Fear of Failure

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By Carolyn Edlund

 

giraffe

Artwork courtesy Eric Hudgins

 

A few years ago, I met two women who told about their plans to invest in real estate. The market was booming, house flipping was popular, and everybody in the business seemed to be getting rich.

They were partners, they said, and wanted to make it big – so they were learning how to do it.

They had spent $40,000 on seminars, courses, and products that promised to teach them the business.

But they hadn’t made a single real estate investment, nor had they earned a cent, because they were “still learning.”

Artists sometimes do the same thing, taking endless seminars and workshops and reading everything they can. But they don’t jump in because they lack confidence, or they feel that they need to know everything to get it just right before they start.

I ran into an artist a few months back who said that he had been preparing to launch a website for his artwork and also a line of home décor products. He had been working on the concept for three years. He wanted everything to be just perfect.

His website is still under construction, and he doesn’t know when it’s going to launch, because he is dealing with a debilitating fear of failure.

 

In order to succeed, your desire for success should be greater than your fear of failure. ~Bill Cosby

 

Taking the leap and going public with your business is hard. It takes courage, optimism and blind faith. Going into business for yourself means that you will be learning on the job. Everything you read and everyone you listened to while you were learning had their own experiences to relate. Your experiences will be your own.

You have to make mistakes and live through some failures to really “get it” and move forward. Conditions are never going to be perfect to start a business. If that is your criteria, you will be waiting a long, long time.

Starting a business isn’t for everyone. You are practically guaranteed many long hours of thankless work before you get a foothold. You must be persistent, persistent, persistent. You have to be able to not take things personally. That can be a challenge when what you are selling is the art you created from your own very personal inspiration.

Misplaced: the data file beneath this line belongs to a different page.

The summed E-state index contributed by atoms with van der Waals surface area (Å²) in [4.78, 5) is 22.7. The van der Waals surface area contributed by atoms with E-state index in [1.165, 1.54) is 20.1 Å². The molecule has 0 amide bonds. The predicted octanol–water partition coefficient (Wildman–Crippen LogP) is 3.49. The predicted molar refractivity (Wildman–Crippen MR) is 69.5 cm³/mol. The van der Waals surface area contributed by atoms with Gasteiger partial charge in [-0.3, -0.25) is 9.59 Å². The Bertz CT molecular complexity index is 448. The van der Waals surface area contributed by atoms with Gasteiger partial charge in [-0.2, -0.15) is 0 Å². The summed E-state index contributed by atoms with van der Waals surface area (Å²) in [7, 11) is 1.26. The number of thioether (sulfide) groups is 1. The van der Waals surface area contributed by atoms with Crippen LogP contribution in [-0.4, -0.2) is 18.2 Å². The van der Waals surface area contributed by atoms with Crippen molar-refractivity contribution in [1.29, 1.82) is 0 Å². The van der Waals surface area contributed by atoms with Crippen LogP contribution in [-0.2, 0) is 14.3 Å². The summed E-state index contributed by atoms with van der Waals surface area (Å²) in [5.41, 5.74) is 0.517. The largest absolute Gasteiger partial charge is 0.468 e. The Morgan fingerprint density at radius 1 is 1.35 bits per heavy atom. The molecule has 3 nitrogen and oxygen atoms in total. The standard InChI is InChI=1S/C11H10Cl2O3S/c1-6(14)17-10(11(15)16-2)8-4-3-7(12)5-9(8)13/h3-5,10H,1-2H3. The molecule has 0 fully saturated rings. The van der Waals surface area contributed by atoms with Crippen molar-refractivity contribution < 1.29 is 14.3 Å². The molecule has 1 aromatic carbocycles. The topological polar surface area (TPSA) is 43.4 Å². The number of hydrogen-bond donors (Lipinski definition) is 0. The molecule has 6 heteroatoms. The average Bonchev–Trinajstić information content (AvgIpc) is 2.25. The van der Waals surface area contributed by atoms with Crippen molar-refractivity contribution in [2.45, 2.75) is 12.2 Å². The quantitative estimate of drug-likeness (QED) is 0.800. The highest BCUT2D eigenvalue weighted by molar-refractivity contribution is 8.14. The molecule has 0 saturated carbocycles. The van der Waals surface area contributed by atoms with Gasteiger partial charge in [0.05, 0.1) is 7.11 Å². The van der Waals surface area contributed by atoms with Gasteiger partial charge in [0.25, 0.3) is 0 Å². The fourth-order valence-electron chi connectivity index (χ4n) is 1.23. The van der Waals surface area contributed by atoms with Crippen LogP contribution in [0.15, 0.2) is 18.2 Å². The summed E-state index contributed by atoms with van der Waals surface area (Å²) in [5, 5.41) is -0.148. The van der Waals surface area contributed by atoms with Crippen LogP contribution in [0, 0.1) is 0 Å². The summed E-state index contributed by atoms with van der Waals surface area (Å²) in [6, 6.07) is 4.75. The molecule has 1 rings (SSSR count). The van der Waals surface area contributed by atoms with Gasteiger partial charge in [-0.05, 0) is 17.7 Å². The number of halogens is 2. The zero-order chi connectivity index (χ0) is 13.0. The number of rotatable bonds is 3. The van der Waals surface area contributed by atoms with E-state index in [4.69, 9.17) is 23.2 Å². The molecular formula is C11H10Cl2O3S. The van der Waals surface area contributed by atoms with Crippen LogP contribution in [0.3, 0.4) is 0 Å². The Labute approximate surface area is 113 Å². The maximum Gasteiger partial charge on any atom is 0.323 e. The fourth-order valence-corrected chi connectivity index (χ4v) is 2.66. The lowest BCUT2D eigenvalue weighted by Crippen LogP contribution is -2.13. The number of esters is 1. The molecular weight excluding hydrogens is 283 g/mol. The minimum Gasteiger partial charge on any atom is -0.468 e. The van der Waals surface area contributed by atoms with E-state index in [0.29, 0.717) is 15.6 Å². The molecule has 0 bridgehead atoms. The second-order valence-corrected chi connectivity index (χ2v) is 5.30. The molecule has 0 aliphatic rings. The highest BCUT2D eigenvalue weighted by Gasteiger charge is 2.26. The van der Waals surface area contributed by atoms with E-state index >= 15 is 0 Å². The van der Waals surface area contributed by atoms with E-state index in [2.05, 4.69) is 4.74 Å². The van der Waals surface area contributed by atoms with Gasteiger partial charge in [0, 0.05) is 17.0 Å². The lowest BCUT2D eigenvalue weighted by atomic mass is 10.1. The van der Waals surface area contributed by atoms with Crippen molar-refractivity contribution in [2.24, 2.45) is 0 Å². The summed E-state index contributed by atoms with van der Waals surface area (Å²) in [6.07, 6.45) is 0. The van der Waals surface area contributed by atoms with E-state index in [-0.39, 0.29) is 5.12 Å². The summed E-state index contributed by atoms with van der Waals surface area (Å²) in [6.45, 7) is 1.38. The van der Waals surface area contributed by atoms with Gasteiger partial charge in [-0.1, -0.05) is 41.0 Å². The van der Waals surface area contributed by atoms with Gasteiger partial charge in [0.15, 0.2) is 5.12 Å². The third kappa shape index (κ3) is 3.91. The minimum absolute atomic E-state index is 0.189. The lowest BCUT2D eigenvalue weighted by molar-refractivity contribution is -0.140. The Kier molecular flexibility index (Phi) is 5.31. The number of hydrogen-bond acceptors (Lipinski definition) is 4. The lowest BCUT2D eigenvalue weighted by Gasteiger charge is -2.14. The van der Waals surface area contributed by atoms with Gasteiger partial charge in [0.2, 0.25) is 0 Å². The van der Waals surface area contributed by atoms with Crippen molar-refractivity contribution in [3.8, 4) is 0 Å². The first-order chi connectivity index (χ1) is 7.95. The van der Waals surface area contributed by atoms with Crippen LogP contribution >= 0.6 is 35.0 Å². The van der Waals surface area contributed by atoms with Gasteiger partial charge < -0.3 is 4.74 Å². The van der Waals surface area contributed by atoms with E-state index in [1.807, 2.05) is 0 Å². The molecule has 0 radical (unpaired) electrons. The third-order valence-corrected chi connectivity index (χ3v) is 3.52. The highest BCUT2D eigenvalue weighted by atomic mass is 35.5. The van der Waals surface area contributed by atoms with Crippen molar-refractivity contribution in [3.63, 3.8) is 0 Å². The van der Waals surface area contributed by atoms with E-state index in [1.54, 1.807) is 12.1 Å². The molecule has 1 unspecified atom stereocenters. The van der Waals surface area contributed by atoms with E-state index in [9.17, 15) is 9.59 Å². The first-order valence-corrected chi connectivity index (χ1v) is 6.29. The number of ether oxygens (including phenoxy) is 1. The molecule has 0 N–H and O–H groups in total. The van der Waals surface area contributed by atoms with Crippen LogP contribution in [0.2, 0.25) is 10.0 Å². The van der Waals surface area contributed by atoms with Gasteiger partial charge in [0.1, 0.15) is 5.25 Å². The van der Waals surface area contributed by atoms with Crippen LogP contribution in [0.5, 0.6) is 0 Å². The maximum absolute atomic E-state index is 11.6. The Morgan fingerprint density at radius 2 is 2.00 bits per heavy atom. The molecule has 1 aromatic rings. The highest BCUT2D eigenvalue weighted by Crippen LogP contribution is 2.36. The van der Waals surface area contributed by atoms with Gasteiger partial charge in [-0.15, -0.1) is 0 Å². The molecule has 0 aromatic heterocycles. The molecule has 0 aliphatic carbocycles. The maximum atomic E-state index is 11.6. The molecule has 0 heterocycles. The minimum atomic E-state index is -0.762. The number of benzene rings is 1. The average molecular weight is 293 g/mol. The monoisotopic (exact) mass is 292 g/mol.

If you make the decision to start your own business as an artist and work towards success, you must be willing to face failure – and do it anyway.

 

See more of artist Eric Hudgins’ work on his website.

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Comments

  1. I’ve also witnessed a fear of success. Where opportunity to shine has been handed to an artist and they essentially sabotage their moment to sell, exceed, show, etc.

    It’s as if they get comfortable with failure. Or have simply given up not wanting to risk anything, including failure.

    It’s very frustrating to work with people who implode. In fact, as someone who produces programming for artists, I take note of those who self-sabotage, as well as those who talk a good game but don’t show up for actual opportunity.

  2. I run a website promoting artist and local art in Tulsa, OK (www.tulsaartspot.com) and just recently began acting on my own art career. I am entering some work into an art show, my first ever, and all sort of doubts began creeping into my head. It is amazing how I can promote, praise, encourage and celebrate artists, but not myself. At least I’m going for it! I had fun making the art and am proud that I can face the possibility of failure head on. This article assures me that I am on the right track despite what my insecurities are. Thank you!

    • Britt,

      It’s amazing how prevalent it is to have those doubts. I think it’s really easy to start to wonder if you are on the right track, especially if you are working alone. Getting that second opinion works for me too – I need to “check in” and see if what I’m doing resonates or if I need input or even to work with a professional who can manage specific projects (like a webmaster.)

      Best of luck with your art career!

  3. Reminds me of a great book I read years ago, “Feel the Fear and Do It Anyway”. Good article.

  4. I believe it was written by Susan Jeffers

  5. This is so true, it’s much like having a baby, there is never going to be a perfect time, but the benefits and joy far outweigh the timing and pain! Excellent blog post.

    • Indigene, It’s so funny that you bring this up. I remember very clearly when I was pregnant with my first child, which was a surprise. The doctor said, “It’s never a good time to get pregnant. There is always a new job, or a vacation you want to take. That’s why you don’t make that decision. It’s up to God.”

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